Dreamer: Inspired by a True Story

Feel-good family movies are easy to bully. They’re sweet natured, optimistic, and equipped with the happiest of endings. Might as well be wearing a “Kick Me” sign. It’s always a tossup between bringing a box of Kleenex or a barf bag when I see them, if I can muster up the nerve to go at all. Dreamer: Inspired by a True Story makes the struggle effortless, as a film that manages to be delightful without becoming so sappy that it causes sickly-sweet nausea. Don’t let the dreadful title dissuade you.

What immediately separates Dreamer from other horse movies like Seabiscuit, are its surprisingly depressing backstories and ability to make you feel things genuinely. The Cranes, barely scraping by financially, live in Lexington, Kentucky, in the only house without a horse in the barn. Ben (Kurt Russell) is a down-on-his luck horseman, whose gifts as a trainer have been reduced to helping greedy men win big at the racetrack. His father (Kris Kristofferson) thinks he is making a mess of his life, and often does little to lift his spirits. Lily (Elisabeth Shue) works for minimum wage at a diner, and loves Ben despite his constant gloomy mood. And then there’s their daughter Cale (Dakota Fanning), who desperately wants one thing she cannot have: her father’s attention.

A gorgeous brown horse named Sonador (“Dreamer” in Spanish), nicknamed Sonya for short, is a two-year-old racing champ. Ben points out that Sonya is not physically ready to run the next race, but his greedy slob of a boss (David Morse) ignores him and sends her running anyway. In a scene that's riveting even though you know what’s coming, Sonya races against other horses in a crowded venue with people cheering, and has the lead in first place. That is, until her leg gives out and she tumbles over onto her side, breaking the bone and taking the jockey down with her. The old disclaimer of “no animals were injured during the filming of the movie” flashes in the final credits, but the scene looks so real and heartbreaking that it’s almost frightening.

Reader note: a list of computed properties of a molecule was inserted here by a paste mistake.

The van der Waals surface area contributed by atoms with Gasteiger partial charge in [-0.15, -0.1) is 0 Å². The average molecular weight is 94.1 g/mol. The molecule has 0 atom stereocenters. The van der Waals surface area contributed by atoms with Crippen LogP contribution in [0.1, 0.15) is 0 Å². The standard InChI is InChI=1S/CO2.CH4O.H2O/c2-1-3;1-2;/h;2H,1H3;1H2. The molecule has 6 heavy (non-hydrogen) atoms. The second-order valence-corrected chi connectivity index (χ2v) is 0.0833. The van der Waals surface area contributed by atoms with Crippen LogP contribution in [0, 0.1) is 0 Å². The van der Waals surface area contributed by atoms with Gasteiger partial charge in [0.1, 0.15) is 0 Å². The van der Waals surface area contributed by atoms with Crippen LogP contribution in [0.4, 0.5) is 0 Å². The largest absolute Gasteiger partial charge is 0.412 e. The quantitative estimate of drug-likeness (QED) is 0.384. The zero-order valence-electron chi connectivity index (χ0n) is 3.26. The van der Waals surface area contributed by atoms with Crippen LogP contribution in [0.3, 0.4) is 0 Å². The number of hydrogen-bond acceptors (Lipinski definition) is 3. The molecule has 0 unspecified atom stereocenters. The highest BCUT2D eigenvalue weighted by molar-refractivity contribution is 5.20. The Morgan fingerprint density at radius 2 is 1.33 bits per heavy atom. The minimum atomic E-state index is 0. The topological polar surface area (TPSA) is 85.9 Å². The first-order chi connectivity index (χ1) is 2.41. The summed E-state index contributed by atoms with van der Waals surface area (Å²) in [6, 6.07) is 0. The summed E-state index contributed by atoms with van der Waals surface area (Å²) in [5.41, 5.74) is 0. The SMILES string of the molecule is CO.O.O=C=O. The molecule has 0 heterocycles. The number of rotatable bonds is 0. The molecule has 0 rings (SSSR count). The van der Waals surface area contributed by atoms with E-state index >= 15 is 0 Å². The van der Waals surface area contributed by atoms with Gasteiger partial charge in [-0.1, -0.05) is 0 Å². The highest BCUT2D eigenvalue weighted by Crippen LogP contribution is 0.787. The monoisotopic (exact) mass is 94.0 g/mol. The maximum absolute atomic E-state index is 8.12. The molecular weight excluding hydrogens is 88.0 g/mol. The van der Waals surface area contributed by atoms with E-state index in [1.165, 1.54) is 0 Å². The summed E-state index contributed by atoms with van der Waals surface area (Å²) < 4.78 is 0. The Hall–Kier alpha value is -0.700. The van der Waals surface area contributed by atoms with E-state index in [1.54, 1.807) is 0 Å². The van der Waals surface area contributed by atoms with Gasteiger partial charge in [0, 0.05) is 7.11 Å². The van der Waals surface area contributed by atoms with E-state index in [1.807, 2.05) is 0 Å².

Ben quits his job and decides to work full time on bringing this “good as dead” horse back to her glory days, after Cale sees a man running after the horse with a syringe full of euthanasia fluid. Ben may not be father of the year, but he doesn’t want his daughter to witness such a trauma, at least not until her 11th birthday. Cale becomes attached to the horse, creating a bond by bringing her cherry popsicles and pieces of pie. The distant family is bound together trying to rejuvenate this horse (with many bad news bummers along the way), and in turn, trying to save their family from poverty and emotional detachments.

The outcome of Dreamer is not bound to shock anyone who’s seen a movie before, but the journey is where the treasure lies. It’s a sweet story that doesn’t resort to full out tear-tugging or overt manipulations, and it’s perfect to bring the kids to see. Dakota Fanning entered the acting scene a few years ago and has been cast in every movie about children ever since. There is one scene in the movie where she says, “Please don’t treat me like a little kid,” seemingly forgetting herself that she is one. She drinks coffee in the film and becomes a walking horse encyclopedia, spewing equine facts with the greatest of ease. But scary adult-like behavior aside, she has a childlike vulnerability that works in these types of roles.

Dreamer is more than just a movie about a kid and her horse; it’s about a family lifting themselves up from nothing and trying to recapture the gold that life has to offer. It’s a bit hokey, sure, but it’s aimed at hopeful children, not middle-aged cynics. That's not to say that it's free of problems. It can be a bit ham-heavy, and it's not winning any prizes for originality. Dreamer may have a familiar feel, but hey, it made me a little verklempt. We could all use a little cheese in our diets.